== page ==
January 22, 2012
When Occupy Syracuse was given an eviction notice, they tweeted it.
When snow shut down West Genesee Schools, superintendent Chris Brown tweeted it.
When news breaks across central New York, news agencies, myself included, tweet it. Call me crazy, but Twitter may be the best thing to happen to information sharing. It’s not a new trend, or a new web service, but it’s catching on in Syracuse.
News stations are using it more and more for interaction in the communities, and there’s a social media cloud around Syracuse University that helps foster the online atmosphere in Central New York. It breeds healthy competition between news agencies and gives the opportunity to fine-tune our news coverage. If you follow different reporters, it could even be a look into the playbook of the competition — in this business, who wouldn’t want that? For the readers or viewers, it shows what goes into the news and gives you a minute-by-minute update on just what’s happening in your community. It helps you become a more involved, engaged citizen. It also gives you something to talk about at lunch.
But social media is a slippery slope for information sharing, as proven by the recent Joe Paterno scandal. Twitter killed him, just as it had assassinated Barack Obama and struck Charlie Sheen dead from an overdose. Sadly, Paterno’s last chapter in life on Earth was overshadowed by the premature reports of his death.
Neither bad journalism or Twitter can be blamed for the misreport. Once it’s put on Twitter (or Facebook, or a blog, or Google Plus... wait, do people use that?) it’s a slippery slope to bad-news-ville. We cringed during the entire Bernie Fine eruption in November as I checked out the hashtags #BernieFine and #BernieFineFired. Social media sometimes puts on that pressure to be first, not always the best. Syracuse media glided through that breaking news obstacle on social media.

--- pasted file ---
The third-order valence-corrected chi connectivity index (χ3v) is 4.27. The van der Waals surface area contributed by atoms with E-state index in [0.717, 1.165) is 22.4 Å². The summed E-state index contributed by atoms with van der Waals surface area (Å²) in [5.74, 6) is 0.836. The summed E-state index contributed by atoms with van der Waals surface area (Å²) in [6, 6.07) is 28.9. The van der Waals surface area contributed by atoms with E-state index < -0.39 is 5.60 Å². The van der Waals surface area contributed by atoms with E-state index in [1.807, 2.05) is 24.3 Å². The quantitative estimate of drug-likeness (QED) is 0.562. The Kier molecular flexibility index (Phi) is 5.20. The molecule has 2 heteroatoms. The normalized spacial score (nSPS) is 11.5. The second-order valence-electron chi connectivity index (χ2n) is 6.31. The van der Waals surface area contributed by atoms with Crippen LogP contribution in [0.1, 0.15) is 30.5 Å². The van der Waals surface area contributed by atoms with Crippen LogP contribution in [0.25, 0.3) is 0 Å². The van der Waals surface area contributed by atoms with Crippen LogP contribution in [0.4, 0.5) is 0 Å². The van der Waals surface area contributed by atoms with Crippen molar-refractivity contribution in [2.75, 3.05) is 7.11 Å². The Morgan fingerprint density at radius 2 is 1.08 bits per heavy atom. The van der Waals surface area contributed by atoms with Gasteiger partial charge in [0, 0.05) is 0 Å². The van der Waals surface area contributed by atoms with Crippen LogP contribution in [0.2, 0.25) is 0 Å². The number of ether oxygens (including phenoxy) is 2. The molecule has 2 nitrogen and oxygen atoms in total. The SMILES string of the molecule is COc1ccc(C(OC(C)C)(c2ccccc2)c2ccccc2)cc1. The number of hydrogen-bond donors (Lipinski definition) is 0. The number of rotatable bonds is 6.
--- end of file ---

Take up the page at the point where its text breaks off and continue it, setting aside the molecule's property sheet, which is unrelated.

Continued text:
I was an early adopter of the medium because of a college class (thanks former Post-Standard reporter @marducey), and didn’t see the point. It was another thing to clog my day, another thing to tend to. It would likely fall to the wayside — I participated for class, begrudgingly. I saw the value in it, and I saw the impact Twitter (and Facebook) have had on communities. Like most 20-somethings, Twitter and social media has become a natural part of my day and a natural way to communicate. It’s commentary, news sharing and personality, all in one. By the end of 2012, I’d love to see each community well-represented on Twitter. News is going digital, and will need a pipeline, such as social media, to continue.
My top Syracuse accounts to get you started:
Follow Eagle News on Twitter